Two small boys grieving for lost sisters — torn between family and other loves. Can keeping a new promise make up for breaking an old one?
When Gorgito Tabatadze sees his sister run off with a soldier, he is bereft. When she disappears into Stalin’s Gulag system, he is devastated. He promises their mother on her death-bed he will find the missing girl and bring her home; but it is to prove an impossible quest.
Forty years later, Gorgito, now a successful businessman in post-Soviet Russia, watches another young boy lose his sister to a love stronger than family. When a talented Russian skater gets the chance to train in America, Gorgito promises her grief-stricken brother he will build an ice-rink in Nikolevsky, their home town, to bring her home again.
With the help of a British engineer, who has fled to Russia to escape her own heartache, and hindered by the local Mayor who has his own reasons for wanting the project to fail, can Gorgito overcome bureaucracy, corruption, economic melt-down and the harsh Russian climate in his quest to build the ice-rink and bring a lost sister home? And will he finally forgive himself for breaking the promise to his mother?
A story of love, loss and broken promises. Gorgito’s story, told through the eyes of the people whose lives he touched.
What I Thought:
An interesting read today with Gorgito’s Ice Rink by Elizabeth Ducie. Set in post-communist Russia, this dual time novel highlights a larger-than-life figure, striving to prevent his story repeating itself.
The modern section of the novel shows the bureaucracy and corruption of Russia in the post communist era, with British engineers helping to build a solid economy – without much help from local government! At the centre of these efforts stands Gorgito, whose bluff and jolly exterior hides a personal agony and what he views as his failure.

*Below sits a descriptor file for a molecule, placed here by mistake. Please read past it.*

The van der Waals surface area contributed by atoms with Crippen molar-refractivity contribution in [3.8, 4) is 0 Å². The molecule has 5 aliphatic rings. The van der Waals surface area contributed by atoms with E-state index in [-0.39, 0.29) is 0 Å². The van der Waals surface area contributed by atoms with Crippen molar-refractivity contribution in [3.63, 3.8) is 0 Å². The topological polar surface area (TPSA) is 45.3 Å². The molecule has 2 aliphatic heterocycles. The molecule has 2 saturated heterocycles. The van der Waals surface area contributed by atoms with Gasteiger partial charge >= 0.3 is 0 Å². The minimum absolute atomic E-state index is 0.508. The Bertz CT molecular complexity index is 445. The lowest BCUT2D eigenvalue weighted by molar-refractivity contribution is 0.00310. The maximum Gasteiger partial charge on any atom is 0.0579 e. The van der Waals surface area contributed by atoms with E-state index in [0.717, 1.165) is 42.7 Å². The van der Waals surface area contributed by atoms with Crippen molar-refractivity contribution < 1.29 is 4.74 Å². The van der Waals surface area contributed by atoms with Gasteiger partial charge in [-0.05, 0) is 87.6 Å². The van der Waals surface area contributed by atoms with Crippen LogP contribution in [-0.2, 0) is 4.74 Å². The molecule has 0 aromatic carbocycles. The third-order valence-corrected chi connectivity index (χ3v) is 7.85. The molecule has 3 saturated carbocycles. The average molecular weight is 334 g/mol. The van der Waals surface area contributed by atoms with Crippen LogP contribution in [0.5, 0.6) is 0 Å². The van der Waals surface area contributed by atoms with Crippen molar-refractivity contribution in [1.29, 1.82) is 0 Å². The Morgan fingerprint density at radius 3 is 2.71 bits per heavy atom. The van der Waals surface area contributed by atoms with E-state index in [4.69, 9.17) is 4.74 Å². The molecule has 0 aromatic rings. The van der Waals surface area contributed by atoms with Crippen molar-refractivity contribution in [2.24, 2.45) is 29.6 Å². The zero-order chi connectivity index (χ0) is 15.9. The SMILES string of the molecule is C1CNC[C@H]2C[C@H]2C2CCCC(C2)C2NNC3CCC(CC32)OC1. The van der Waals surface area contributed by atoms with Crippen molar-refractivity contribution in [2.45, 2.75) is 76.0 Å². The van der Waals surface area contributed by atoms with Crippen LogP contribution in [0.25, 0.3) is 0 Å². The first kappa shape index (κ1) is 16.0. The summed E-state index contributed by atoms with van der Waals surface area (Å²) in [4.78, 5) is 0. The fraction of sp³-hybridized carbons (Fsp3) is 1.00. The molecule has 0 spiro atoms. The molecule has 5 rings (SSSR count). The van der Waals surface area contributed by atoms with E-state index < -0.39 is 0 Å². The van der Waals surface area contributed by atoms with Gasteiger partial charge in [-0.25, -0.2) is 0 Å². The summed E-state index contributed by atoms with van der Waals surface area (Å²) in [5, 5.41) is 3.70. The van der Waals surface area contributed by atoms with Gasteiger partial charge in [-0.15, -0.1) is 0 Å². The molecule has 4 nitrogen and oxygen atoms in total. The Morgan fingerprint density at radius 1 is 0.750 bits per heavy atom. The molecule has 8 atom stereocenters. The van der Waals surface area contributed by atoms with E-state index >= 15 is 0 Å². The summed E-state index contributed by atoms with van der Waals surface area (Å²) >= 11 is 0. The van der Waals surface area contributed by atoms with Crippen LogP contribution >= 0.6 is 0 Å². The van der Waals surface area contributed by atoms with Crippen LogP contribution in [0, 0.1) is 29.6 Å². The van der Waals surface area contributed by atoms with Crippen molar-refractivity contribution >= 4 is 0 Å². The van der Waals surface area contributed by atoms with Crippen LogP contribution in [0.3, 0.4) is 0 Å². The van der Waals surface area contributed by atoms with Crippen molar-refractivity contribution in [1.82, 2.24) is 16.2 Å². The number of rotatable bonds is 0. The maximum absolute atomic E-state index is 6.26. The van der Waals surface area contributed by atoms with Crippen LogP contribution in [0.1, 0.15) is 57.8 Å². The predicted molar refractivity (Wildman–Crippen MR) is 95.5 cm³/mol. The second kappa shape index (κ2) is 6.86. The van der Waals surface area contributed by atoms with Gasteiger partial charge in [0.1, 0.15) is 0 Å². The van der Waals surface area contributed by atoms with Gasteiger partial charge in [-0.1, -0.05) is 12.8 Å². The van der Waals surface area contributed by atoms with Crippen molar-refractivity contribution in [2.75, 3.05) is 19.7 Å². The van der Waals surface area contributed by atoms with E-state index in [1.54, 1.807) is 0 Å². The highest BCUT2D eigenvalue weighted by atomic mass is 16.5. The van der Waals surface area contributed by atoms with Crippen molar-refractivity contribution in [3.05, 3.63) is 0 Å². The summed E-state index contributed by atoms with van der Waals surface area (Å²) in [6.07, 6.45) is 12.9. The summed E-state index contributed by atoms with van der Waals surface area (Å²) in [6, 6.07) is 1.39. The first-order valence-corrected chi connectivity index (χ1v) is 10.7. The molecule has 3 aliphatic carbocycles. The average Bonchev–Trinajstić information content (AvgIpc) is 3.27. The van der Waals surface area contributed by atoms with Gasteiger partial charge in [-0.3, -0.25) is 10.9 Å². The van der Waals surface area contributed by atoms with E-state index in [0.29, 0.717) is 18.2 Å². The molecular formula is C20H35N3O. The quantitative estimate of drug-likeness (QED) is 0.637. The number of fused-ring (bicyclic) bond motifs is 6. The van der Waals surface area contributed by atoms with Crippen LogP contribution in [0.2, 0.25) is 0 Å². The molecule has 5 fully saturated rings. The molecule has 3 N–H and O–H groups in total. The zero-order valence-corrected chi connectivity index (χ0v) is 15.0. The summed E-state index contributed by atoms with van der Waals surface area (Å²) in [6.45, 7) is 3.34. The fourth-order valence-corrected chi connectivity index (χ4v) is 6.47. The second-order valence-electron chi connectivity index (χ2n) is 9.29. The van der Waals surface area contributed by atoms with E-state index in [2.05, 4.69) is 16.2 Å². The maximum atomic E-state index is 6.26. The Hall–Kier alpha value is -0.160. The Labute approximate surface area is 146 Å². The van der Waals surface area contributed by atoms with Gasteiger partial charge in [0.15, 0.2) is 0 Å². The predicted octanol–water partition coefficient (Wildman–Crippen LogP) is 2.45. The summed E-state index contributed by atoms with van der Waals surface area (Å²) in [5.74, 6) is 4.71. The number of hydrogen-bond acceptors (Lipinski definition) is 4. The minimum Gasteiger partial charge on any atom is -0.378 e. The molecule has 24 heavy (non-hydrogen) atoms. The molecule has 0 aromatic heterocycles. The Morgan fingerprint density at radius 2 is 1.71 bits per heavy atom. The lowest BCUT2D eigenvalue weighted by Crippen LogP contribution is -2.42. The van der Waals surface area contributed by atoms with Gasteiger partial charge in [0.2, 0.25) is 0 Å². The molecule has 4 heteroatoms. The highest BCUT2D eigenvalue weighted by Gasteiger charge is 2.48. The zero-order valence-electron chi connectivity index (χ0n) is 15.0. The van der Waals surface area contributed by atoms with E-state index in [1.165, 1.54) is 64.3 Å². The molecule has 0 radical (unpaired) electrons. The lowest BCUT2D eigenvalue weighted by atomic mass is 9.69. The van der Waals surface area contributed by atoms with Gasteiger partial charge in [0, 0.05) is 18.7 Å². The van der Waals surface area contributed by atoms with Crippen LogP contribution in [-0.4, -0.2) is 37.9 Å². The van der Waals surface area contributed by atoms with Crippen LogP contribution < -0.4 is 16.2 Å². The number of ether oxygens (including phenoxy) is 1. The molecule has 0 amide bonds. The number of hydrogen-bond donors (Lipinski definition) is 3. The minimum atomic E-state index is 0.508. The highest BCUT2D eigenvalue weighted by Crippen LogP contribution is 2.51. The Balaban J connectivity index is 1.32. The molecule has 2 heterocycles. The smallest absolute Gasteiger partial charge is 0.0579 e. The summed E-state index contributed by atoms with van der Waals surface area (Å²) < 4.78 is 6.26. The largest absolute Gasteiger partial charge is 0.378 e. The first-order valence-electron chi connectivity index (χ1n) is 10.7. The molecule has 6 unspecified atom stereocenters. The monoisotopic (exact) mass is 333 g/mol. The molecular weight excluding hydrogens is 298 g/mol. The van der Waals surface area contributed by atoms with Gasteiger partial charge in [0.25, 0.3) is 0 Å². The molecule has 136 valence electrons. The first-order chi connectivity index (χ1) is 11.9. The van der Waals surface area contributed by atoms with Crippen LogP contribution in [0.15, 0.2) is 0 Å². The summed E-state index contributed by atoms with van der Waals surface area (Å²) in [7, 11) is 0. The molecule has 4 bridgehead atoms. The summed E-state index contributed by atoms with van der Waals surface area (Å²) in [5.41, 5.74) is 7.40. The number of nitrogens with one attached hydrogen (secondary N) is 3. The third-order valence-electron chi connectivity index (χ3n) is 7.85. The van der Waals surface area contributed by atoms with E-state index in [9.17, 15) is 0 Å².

This failure we later learn, is returning his sister, Maria, to their Georgian village after she falls in love with a visiting soldier.
Set in the post-war period, Maria’s story gives us a perspective on the height of the communist era in Russia and the suffering of many groups, including political prisoners, the Jewish population and everyday, ordinary Russians. It really highlights that the chances of being shipped to a prison camp were really quite high, even if you had done nothing wrong and touches on the conditions in these places.
I felt quite invested in Maria’s story – more so I’d have to say than the more modern sections, and I would have loved to read more about her, and this time in Russian history. I suppose that is because I am more of a history buff, and it’s certainly not to say that any parts of the book are bad.
At the time of writing this review, Gorgito’s Ice Rink is priced at only 99p on Kindle and, for what you get for your money, this is an absolute steal.
This post is part of a Blog Blitz to celebrate Gorgito’s Ice Rink and let everyone know that it’s now at a bargain price. There are lots of fab blogs taking part, so do be sure to check out the #GorgitosIceRink hashtag on Twitter…
Please note: I was sent a copy of this book for review. All opinions are, as ever, my own.